Respecting Alternate Perspective Powers Effective Leadership
Mar 29, 2017
Cross posted from Coaching Foundation of India site.
My personal effectiveness as a leader grew rapidly as I started practicing the subject line.
I would like to narrate an example from my personal leadership journey. This happened quite some years ago. I was the leader of a large global team. One day, as I stepped out of my office in Chennai, a young employee of foreign origin came running to me. She was on the mobile phone with someone. She looked desperate. From her quick plea for my intervention, I gathered that the person on the other side was apparently refusing to help her. She needed him to provide critical paperwork required for her timely return home. She wanted me to talk to the person at the other end and make him understand. What followed was a big learning for me!
I promptly took the handset and started talking to the other person. I had assumed that this person was part of the employee support function in my own company. In my view I was talking to a colleague. I was a senior officer with many years of standing in my company and automatically assumed authority.
Interestingly, the person at the other end did not care much about my authority. While this had started irritating me, he patiently explained that the lady had not complied with the requirements for the paperwork needed and she had work to do. My own perception about the internal support team was a little low at that time. I promptly assumed that this employee was making excuses for evading work and trying to be insubordinate. I wanted to know his name and his managers name. Here is where the alternate perspective struck like a thunderbolt. He said he worked for the customer service call center at the Regional Passport Office. All the while I had been talking to a helpdesk employee from the Regional Passport Office (a federal government function) in Chennai. This realization completely and instantly changed my approach to solve the problem for my staff.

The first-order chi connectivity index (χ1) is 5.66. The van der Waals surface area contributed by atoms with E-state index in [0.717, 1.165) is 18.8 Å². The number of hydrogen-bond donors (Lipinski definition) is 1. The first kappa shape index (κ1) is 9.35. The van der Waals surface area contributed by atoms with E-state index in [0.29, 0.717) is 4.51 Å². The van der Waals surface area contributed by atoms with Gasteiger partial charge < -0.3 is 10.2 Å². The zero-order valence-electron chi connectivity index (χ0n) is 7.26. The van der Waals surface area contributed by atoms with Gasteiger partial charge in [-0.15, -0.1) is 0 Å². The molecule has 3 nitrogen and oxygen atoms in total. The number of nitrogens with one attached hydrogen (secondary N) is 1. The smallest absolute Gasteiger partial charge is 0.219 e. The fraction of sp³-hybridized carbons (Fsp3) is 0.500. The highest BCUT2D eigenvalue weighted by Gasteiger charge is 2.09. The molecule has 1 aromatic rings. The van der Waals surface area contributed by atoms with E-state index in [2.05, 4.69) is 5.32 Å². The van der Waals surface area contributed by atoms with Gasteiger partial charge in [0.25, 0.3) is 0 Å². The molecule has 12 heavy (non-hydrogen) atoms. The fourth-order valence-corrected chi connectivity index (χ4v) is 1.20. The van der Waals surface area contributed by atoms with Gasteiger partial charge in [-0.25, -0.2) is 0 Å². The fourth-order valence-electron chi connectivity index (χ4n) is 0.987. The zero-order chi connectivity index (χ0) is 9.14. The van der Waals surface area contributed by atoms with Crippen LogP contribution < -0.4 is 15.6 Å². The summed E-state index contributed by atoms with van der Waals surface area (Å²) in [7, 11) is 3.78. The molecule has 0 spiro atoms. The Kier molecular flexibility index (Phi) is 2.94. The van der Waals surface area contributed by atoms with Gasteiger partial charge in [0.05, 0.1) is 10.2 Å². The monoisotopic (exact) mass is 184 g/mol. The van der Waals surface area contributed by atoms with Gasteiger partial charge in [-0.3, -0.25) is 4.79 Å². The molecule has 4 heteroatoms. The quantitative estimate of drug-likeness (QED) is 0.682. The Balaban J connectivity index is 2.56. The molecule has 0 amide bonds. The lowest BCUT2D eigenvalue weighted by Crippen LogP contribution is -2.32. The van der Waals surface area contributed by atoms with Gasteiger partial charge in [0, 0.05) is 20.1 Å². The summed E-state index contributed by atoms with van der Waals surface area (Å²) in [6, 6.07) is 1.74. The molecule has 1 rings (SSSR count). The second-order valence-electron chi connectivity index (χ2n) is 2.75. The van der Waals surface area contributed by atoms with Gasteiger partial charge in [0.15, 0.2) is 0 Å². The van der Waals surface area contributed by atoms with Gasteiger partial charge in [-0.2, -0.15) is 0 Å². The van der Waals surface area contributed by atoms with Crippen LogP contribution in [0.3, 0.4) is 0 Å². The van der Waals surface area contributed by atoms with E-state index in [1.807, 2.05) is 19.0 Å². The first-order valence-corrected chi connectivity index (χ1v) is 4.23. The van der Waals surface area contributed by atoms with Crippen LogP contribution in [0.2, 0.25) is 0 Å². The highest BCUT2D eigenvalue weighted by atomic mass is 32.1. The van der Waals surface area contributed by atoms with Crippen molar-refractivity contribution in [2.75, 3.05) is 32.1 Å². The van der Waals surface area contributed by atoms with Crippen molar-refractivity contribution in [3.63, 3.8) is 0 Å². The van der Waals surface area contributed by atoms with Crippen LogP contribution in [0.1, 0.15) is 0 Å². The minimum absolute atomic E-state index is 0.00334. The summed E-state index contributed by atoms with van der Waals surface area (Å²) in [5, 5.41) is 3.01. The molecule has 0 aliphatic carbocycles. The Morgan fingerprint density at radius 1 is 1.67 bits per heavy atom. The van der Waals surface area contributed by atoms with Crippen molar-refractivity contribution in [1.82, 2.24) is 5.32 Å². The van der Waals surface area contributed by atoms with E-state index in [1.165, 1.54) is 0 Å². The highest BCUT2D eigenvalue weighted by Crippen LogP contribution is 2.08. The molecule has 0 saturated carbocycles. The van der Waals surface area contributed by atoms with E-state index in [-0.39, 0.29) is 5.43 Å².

Many a times, we are so immersed in the current context and start to think in silos. On top of it we make assumptions that either seem relevant to the context or are convenient for us to solve the problem. Our perspective blinds us until someone or something throws us into the right cognitive frame of mind.
In the above example, I had conveniently assumed that an employee would escalate only internal matters. I had not thought about the fact that a foreigner would seek help from an Indian citizen to convince another Indian citizen. She was not escalating at all and I had possibly made matters worse for her.
Steven Covey explains this extremely well as part of his “Seek first to understand, then be understood” habit. As a coach conducting 360 surveys, I have seen women colleagues perceiving their male leaders as extremely insensitive because they are unable to appreciate some real workplace challenges faced by women.
As the cartoon in this article depicts, you need someone as non-threatening as a child to effectively bring an alternate perspective to your frame of thinking. You don’t want to up your guard and shoot the messenger. You want to drop your guard and listen. A child usually lacks the experience to appreciate many business and life situations. A trained and experienced coach can play that role with ease.
Would you like to listen to some alternate perspectives that could further sharpen your effectiveness as a leader?